Dr. Stryer thanked Dr. Kaytura Felix-Aaron for leading the effort and Dr. Robin Weinick for her contributions to planning. He noted that AHRQ staff had tremendous support as they organized the conference. He acknowledged conference departmental collaborators and representatives from these organizations: The W.K. Kellogg Foundation (Dr. Henrie Treadwell); Office of Minority Health (Mr. Guadalupe Pacheco); and Office of Behavioral and Social Sciences Research (Drs. Raynard Kington and Virginia Cain).
Dr. Henrie Treadwell greeted participants on behalf of the W.K. Kellogg Foundation. She thought the conference would facilitate continued partnership for this important work. Although the Kellogg Foundation has limited resources, they hope to bring synergy to CBPR efforts. Dr. Treadwell noted the appropriateness of AHRQ's focus on priority populations. These groups are majority populations in many areas and will soon become majority populations throughout the country. They need services, yet the health care system is ill equipped to serve them appropriately. Research on priority populations is needed to inform policy. Dr. Treadwell was pleased to see a diverse group at the conference, and she challenged each participant to become a "committee of one" to advance the dialog on CBPR and health services research funding.
Participants introduced themselves and described briefly their interest in CBPR.
Dr. Kaytura Felix-Aaron greeted participants and provided an overview of the meeting. CBPR is a collaborative process of research that involves researchers and community representatives in all phases of research. Also known as Participatory Action Research, this research model emphasizes participation of groups under study. She stressed the importance of distinguishing participation from involvement. Participation connotes true partnership and a decision-making role for the community, which is an essential principle for CBPR.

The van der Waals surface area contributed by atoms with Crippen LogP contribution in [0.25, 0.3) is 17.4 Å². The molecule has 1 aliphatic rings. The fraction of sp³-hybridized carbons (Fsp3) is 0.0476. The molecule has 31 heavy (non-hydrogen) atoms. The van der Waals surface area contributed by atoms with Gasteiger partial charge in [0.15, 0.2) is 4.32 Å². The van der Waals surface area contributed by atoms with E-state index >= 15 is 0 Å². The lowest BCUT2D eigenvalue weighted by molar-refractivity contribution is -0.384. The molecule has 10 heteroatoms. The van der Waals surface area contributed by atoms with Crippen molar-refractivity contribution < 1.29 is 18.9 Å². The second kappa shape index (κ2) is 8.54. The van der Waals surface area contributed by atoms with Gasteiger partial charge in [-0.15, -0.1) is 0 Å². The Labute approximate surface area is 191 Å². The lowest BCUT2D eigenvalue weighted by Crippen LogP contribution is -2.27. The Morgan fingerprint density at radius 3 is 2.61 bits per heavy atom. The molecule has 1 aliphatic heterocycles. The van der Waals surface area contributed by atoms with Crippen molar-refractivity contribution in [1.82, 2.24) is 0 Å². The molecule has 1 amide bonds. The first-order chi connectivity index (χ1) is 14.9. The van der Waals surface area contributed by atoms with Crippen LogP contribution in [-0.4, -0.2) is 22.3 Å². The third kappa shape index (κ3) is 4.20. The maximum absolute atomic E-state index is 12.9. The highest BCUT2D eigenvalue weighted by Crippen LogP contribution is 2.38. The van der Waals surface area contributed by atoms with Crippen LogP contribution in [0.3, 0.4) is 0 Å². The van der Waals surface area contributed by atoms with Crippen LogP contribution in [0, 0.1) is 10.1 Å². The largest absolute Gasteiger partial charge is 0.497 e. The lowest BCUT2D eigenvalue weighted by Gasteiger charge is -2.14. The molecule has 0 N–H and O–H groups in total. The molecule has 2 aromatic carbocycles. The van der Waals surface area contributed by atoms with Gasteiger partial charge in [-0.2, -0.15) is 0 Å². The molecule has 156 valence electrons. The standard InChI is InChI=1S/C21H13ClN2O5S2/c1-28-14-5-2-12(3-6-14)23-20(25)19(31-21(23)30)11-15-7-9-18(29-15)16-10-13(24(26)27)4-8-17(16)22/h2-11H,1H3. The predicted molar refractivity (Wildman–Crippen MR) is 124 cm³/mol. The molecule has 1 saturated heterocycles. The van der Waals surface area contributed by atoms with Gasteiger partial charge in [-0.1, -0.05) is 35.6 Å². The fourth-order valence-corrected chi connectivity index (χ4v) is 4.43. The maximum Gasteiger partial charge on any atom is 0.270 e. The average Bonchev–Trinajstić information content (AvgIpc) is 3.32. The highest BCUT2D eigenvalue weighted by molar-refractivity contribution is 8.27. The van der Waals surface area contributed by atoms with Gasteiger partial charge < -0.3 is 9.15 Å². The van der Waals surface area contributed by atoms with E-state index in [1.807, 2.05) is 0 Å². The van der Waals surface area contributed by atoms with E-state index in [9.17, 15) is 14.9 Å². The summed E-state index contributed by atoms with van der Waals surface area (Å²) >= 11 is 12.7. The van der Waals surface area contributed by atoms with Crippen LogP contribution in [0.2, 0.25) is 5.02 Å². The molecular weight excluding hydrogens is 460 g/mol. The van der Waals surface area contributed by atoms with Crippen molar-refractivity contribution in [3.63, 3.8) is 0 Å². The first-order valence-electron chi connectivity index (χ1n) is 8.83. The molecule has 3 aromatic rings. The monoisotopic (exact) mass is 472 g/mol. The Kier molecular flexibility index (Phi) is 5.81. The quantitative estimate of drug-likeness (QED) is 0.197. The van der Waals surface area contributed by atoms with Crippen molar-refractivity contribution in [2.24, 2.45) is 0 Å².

CBPR is not new, but DHHS and private foundations demonstrate increasing interest in this model. AHRQ staff assessed the "CBPR landscape"—i.e., the current environment for CBPR. They observed high interest and commitment to CBPR in some areas or "islands of CBPR." Despite growing interest in CBPR, there is skepticism about its value and a lack of information about this research model. Those familiar with CBPR have identified many challenges to its advancement. In response to the current context, AHRQ decided to convene a diverse group of stakeholders to identify needs and strategies to advance CBPR.
Conference Objectives, Products, and Goals
Dr. Felix-Aaron reviewed the meeting objectives, agenda, and products. She stressed that organizers allocated more than half of the conference time for open discussion and that participants would develop an action plan on the second day. Dr. Felix-Aaron remarked that the conference summary, commissioned papers, and original research findings would be published in a special issue of the Journal of General Internal Medicine next year. A conference summary written for community-based organizations would also be available in a community-oriented publication. She requested that participants volunteer to serve as reviewers on the publications. Dr. Felix-Aaron noted that the indicators of conference success would be the development of an action plan that advances CBPR and the identification of three actions that participants would take after leaving the meeting.
Ms. Tucker also focused on the need for action as a conference product. She mentioned that meeting organizers made several tools available for this purpose. She requested that participants use the four index cards at their stations to raise questions and suggest action steps. The cards were color-coded to identify questions related to community, academic, and funding issues. Participants also received cards to suggest action steps to advance CPBR. The index cards would be collected, synthesized, and redistributed to encourage discussion and solutions. Ms. Tucker referred participants to the two color-coded Post-it® notes in their materials packet. They should write their greatest hope and biggest fear on separate notes and post these on the designated wall. Participant questions, hopes, and fears are listed in Appendixes A and B.